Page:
Journal of Phytopathology - Phytopathologische Zeitschrift (1999) 147, 199-206

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L.A. Maffia and R.D. Berger (1999)
Models of plant disease epidemics. II: Gradients of bean rust
Journal of Phytopathology - Phytopathologische Zeitschrift 147 (4), 199-206
Abstract: The spread of bean rust from three types of inoculum sources (area, line, and point) was studied under field conditions in two seasons. Disease intensity (y) over time was quantified as incidence of diseased plants, incidence of diseased leaves, and disease severity at distances (d) of 0.3, 0.7, 1.5, 2.7, 4.3, 6.5, and 8.7 m from the inoculum sources. Seven curvilinear models were compared and the models that best explained the gradients of bean rust were y = ad-b exp(cd), y = a exp(–bdc) and y = a exp(–bd); where a was proportion of disease near the source, d was distance in metres, b was the slope, and c was a shape parameter. For general analysis to compare the slopes of the gradients, the gradient curves were linearized by ln(y) versus d and the parameters ln(a) (intercept) and b (slope) were estimated. The three measures of disease intensity and the three types of inoculum sources had estimated gradient parameters that were statistically different. The incidence of diseased plants rapidly approached y = 1.0 and the gradient slopes were near zero. Also with the ln(y) linearization, the gradients of the incidence of diseased leaves had slopes flatter than the gradients of disease severity. The gradient slopes from area sources of inoculum were flatter than from line sources, which in turn were flatter than from point sources. Late in the epidemics, the b-values became similar for all combinations of inoculum sources × assessment types. The interpretation of flattening of the gradients was confounded because aberrations in transformations occurred with most models. That is, when the intensity of disease (incidence or severity) approached the maximum, the increases in the intercepts were restricted and this restriction was responsible for most of the flattening. No flattening of gradients occurred over time when the gompit gradient model [–ln(–ln(y/ymax)) = –ln(–ln(a)) -b ln(d)] was used for these same disease values. The fitting of models to the gradients served little purpose except to classify the curves in a general way. A new statistic, the area under the disease gradient curve (AUDGC), is proposed to compare epidemics.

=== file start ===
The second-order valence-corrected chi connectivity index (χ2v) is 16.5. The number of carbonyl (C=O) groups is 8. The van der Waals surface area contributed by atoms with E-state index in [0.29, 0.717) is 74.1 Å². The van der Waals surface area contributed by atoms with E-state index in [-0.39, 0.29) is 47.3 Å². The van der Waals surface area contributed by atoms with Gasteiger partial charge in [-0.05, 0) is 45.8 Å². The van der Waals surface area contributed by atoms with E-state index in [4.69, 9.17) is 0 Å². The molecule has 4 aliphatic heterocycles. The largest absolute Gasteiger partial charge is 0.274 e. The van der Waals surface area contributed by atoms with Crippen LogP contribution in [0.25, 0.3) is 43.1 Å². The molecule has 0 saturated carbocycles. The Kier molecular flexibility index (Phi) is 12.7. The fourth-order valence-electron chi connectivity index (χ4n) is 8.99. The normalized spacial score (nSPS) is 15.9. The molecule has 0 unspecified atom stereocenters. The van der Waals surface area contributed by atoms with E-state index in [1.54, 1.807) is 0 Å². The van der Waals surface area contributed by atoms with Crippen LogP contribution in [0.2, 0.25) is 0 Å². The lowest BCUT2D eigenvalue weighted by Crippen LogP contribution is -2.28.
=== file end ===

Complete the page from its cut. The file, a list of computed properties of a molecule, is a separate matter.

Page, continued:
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Database assignments for author(s): Luiz A. Maffia

Research topic(s) for pests/diseases/weeds:
population dynamics/ epidemiology


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Beneficial Pest/Disease/Weed Crop/Product Country Quarant.


Uromyces appendiculatus Beans (Phaseolus)